As much as I’d love him to be right, and despite the fact that he is an attorney and I am not, I must beg to differ with Pat Parenteau’s remarks above about the legal implications of this case.
Both storage and disposal of “spent” nuclear fuel are federal responsibilities, and the DC Circuit decision does absolutely nothing to change that. For those of us opposed to nuclear power, I believe the best interpretation of this case is that the DC circuit has placed a temporary cloud of uncertainty over the nonchalance with which, in the past, NRC has been able to deal with the issue of its “confidence” that nuclear waste can be adequately dealt with in an environmentally sound manner.
In particular, the court’s decision requires that the agency perform “a more thorough analysis” (p. 21) than its previous Waste Confidence Update. If history is any guide, the NRC will do just that, reaching precisely the same predetermined conclusions as before, but this time convincing the courts that it has properly complied with NEPA requirements in doing so. To my admittedly far less than complete knowledge, this has happened EVERY time the NRC has been successfully challenged on NEPA grounds in the past. NEPA mandates a process, not an outcome. An agency determined to reach a given finding can pretty much always do so; compliance with NEPA sometimes requires them to strain a few more bureaucratic muscles to satisfy the demands of the courts. If this sounds cynical, it’s because long experience has made me so.
Congress passed the Nuclear Waste Policy Act, making nuclear waste disposal a federal responsibility, in the years FOLLOWING the PG&E decision, thus modifying that part of the legal landscape. My understanding is that the DOE’s failure to open the Yucca Mountain facility has resulted in successful lawsuits by utilities requiring DOE to pay for storage of nuclear waste on a temporary basis as well as for its ultimate disposal. The basis for these decisions is that the utilities have been paying a 1 mil per Kwh disposal fee for nuclear power generated since the 1980s. The courts have accepted the argument put forward by the utilities that financial responsibility for the waste has therefore shifted along with the taxes paid. If this is so, this responsibility is clearly a federal responsibility, leaving no economic burden for the States to deal with.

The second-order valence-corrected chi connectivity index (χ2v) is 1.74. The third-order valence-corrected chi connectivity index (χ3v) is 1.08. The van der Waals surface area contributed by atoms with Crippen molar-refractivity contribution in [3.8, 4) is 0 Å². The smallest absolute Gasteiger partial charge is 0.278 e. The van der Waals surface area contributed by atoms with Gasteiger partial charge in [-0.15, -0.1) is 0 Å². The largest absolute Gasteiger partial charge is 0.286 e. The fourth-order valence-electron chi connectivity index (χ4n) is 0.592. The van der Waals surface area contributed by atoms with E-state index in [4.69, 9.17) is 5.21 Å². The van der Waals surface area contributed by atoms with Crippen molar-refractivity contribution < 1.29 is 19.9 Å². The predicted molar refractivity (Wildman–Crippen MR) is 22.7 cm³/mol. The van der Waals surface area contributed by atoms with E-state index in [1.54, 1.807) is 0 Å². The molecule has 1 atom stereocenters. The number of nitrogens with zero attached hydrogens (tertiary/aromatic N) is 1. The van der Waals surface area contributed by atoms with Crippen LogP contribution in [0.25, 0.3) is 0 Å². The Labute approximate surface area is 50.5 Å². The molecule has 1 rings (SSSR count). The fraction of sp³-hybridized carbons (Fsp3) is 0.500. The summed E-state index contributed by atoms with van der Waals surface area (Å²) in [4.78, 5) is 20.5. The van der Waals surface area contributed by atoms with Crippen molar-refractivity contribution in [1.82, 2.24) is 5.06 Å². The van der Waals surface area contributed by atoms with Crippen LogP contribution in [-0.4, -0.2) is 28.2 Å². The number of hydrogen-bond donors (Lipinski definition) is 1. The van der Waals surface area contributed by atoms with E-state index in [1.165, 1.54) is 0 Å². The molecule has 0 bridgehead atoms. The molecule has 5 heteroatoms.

While I suspect I am oversimplifying matters a bit, my point is that for a number of reasons, this DC case does NOT appear to me to give the States any new leverage over nuclear operations that they did not have previously. Indeed, on this very specific aspect of the issue, States may well have LESS leverage than they did at the time of PG&E. Any attempt to shut down a nuclear plant based on issues around the disposal of “spent” nuclear fuel would certainly have to take extremely careful consideration of the ENTIRE legal landscape that has developed with the rise and fall of Yucca Mountain, as well as with the generic safety licensing of dry casks.
Given that the safety of dry casks has been determined by NRC on a GENERIC design basis, there MAY remain some issues for State regulatory consideration around where waste is placed, if or how it can be transported, etc., that is, around traditional land use issues which arise from siting ANYTHING anywhere. These could, as Sandy Levine suggests, come before the Public Service Board in the new PG case, though the Board’s March ruling made it pretty clear that the legislature has denied it authority to do much about waste issues without a prior legislative mandate. In any case, that’s a VERY different set of legal issues than those arising in the DC Circuit case.
When all is said and done, despite what Judge Murtha ruled, I continue to believe that his interpretation of Vermont’s existing laws is completely untenable and that they are NOT even close to being preempted under existing law, since there is no reliance – explicit or implicit – on anything within the federally preempted field of safety. Snippets of legislative discussion are not enacted statutes and cannot supply legislative “intent” in the absence of enacted text.
In my estimation, there’s FAR more hope for Vermont in overturning Murtha’s ruling than there is in any attempt to shut VY down through a nuclear “moratorium” paralleling what happened in CA before the Nuclear Waste Policy Act was enacted.